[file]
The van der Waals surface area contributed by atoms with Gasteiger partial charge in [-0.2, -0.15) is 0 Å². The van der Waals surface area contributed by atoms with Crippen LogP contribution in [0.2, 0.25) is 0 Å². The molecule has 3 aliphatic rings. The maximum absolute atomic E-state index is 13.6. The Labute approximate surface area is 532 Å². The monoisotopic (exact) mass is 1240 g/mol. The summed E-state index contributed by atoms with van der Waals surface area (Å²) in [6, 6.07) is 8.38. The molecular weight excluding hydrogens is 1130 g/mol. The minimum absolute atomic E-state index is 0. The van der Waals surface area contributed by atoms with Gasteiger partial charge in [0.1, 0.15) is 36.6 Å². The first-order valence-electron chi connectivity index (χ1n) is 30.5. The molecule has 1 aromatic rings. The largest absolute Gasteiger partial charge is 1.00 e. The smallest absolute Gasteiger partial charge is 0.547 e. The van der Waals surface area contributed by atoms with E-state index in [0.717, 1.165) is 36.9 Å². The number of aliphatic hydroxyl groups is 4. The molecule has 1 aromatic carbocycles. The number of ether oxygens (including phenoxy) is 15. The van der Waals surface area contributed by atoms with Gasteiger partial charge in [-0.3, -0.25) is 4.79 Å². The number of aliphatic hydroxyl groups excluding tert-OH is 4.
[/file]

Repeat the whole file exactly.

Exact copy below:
The van der Waals surface area contributed by atoms with Gasteiger partial charge in [-0.2, -0.15) is 0 Å². The van der Waals surface area contributed by atoms with Crippen LogP contribution in [0.2, 0.25) is 0 Å². The molecule has 3 aliphatic rings. The maximum absolute atomic E-state index is 13.6. The Labute approximate surface area is 532 Å². The monoisotopic (exact) mass is 1240 g/mol. The summed E-state index contributed by atoms with van der Waals surface area (Å²) in [6, 6.07) is 8.38. The molecular weight excluding hydrogens is 1130 g/mol. The minimum absolute atomic E-state index is 0. The van der Waals surface area contributed by atoms with Gasteiger partial charge in [0.1, 0.15) is 36.6 Å². The first-order valence-electron chi connectivity index (χ1n) is 30.5. The molecule has 1 aromatic rings. The largest absolute Gasteiger partial charge is 1.00 e. The smallest absolute Gasteiger partial charge is 0.547 e. The van der Waals surface area contributed by atoms with E-state index in [0.717, 1.165) is 36.9 Å². The number of aliphatic hydroxyl groups is 4. The molecule has 1 aromatic carbocycles. The number of ether oxygens (including phenoxy) is 15. The van der Waals surface area contributed by atoms with Gasteiger partial charge in [-0.3, -0.25) is 4.79 Å². The number of aliphatic hydroxyl groups excluding tert-OH is 4.